Conflicting Emotions

How are you feeling today? 

This can be such a loaded question for those of us who are grieving. One day we can often barely answer that question without breaking down, but the next day could be good, we may even experience happiness and joy. Then, we start to feel guilty for feeling good. This up and down can create so much confusion between our heart and mind.

What have you done that works to alleviate the stress that comes with these conflicting emotions?

Why the conflict?

Historically, we are taught it’s normal to feel one thing at a time, while this lesson may have been unintentional and harmful it is what is common. There was traditionally no space for conflicting emotions or feelings. You need to feel one thing, but first you need to figure that out. We often make the choice to numb out our feelings with unhealthy coping mechanism. We aren’t here to tell you what is healthy or not, that is your decision, but we wanted to give you a few ideas to help you make a wise choice when it comes to distractions.

If you look back at the things we have discussed, one of them is that feelings are fluid. They come and go like the waves. We can also feel two different emotions at the same time, when we grieve this is especially true. We can feel such anguish in losing our person, but be so grateful they are no longer suffering. Which can cause a lot of confusion and chaos in our heart and mind. It can make us feel ungrounded, flighty and tearful. We have such difficulty trying to get our feelings out because we aren’t really sure which one we feel.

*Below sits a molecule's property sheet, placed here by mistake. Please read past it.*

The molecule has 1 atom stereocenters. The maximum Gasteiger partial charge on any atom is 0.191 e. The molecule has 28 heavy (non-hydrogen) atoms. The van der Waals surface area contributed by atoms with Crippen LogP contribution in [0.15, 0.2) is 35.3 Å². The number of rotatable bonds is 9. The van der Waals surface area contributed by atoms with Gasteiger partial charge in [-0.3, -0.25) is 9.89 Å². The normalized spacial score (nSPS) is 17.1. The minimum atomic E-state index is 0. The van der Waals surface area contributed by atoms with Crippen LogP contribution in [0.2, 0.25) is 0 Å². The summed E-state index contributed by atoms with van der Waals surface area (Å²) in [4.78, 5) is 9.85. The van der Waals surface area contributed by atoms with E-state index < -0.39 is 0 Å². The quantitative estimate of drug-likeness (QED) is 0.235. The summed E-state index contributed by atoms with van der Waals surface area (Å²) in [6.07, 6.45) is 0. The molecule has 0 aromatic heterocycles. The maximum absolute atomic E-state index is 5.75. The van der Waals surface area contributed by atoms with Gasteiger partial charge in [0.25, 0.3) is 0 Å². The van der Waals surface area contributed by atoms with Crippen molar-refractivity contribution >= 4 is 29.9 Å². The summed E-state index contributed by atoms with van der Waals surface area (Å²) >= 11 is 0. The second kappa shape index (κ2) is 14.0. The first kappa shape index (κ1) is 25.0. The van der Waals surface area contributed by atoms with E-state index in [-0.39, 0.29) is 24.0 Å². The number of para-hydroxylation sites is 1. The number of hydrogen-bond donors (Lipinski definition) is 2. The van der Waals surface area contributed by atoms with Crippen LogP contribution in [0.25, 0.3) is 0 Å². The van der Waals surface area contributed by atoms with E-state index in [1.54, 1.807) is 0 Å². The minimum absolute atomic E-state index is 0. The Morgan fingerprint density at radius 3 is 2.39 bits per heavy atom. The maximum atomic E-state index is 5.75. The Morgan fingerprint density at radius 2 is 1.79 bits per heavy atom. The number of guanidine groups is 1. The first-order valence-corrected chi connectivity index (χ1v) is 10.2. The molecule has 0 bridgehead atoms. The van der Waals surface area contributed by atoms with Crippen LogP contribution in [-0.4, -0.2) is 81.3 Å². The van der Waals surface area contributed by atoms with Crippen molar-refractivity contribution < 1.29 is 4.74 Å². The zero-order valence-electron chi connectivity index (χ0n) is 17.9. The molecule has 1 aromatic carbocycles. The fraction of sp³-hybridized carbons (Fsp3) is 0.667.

You are not alone, there are so many difficult things about grief and having these conflicting feelings is one of them. There is no rule that you can’t feel two things, or even three at once. You may want to feel better on your inhale and feel guilty for wanting that in your exhale. 

Grief is such a complex emotion and if you have a complex relationship with the person that you lost, it can intensify.

Ambivalence can be caused by a strained relationship with the person that you lost, whether you weren’t able to mend the relationship or had no desire to mend it. This feeling is a very normal part of grief. There is nothing sunshine and rainbows about this very real piece of losing someone, we want to be inclusive and understanding of everyone’s grief and that includes the loss of someone that you had a difficult relationship with.

  • Remember ambivalence is a natural part of the grieving process.
  • Allow space in your mind for the conflicting thoughts, and know that this is ok.
  • Talk openly about your thoughts with someone who you know can listen. Remember that thoughts are only thoughts, they do not always equate to truth, and you are not a bad person for simply having them.
  • Remember ambivalent feelings or thoughts you might be embarrassed or ashamed about, do not take away from the positive qualities you remember about the person.

You don’t have to make sense of what you are feeling. Your brain is just doing its best to protect you, its primary goal is to keep you safe.

 So remember next time you are struggling with conflicting feelings, it is perfectly normal and acceptable to feel both of the things you are feeling, we encourage you to sit with your conflicting feelings. You can write them out in your journal, talk to a trusted friend about them.

Remember we are here to support you in any way that we can!

-The Retreat Bereavement Team

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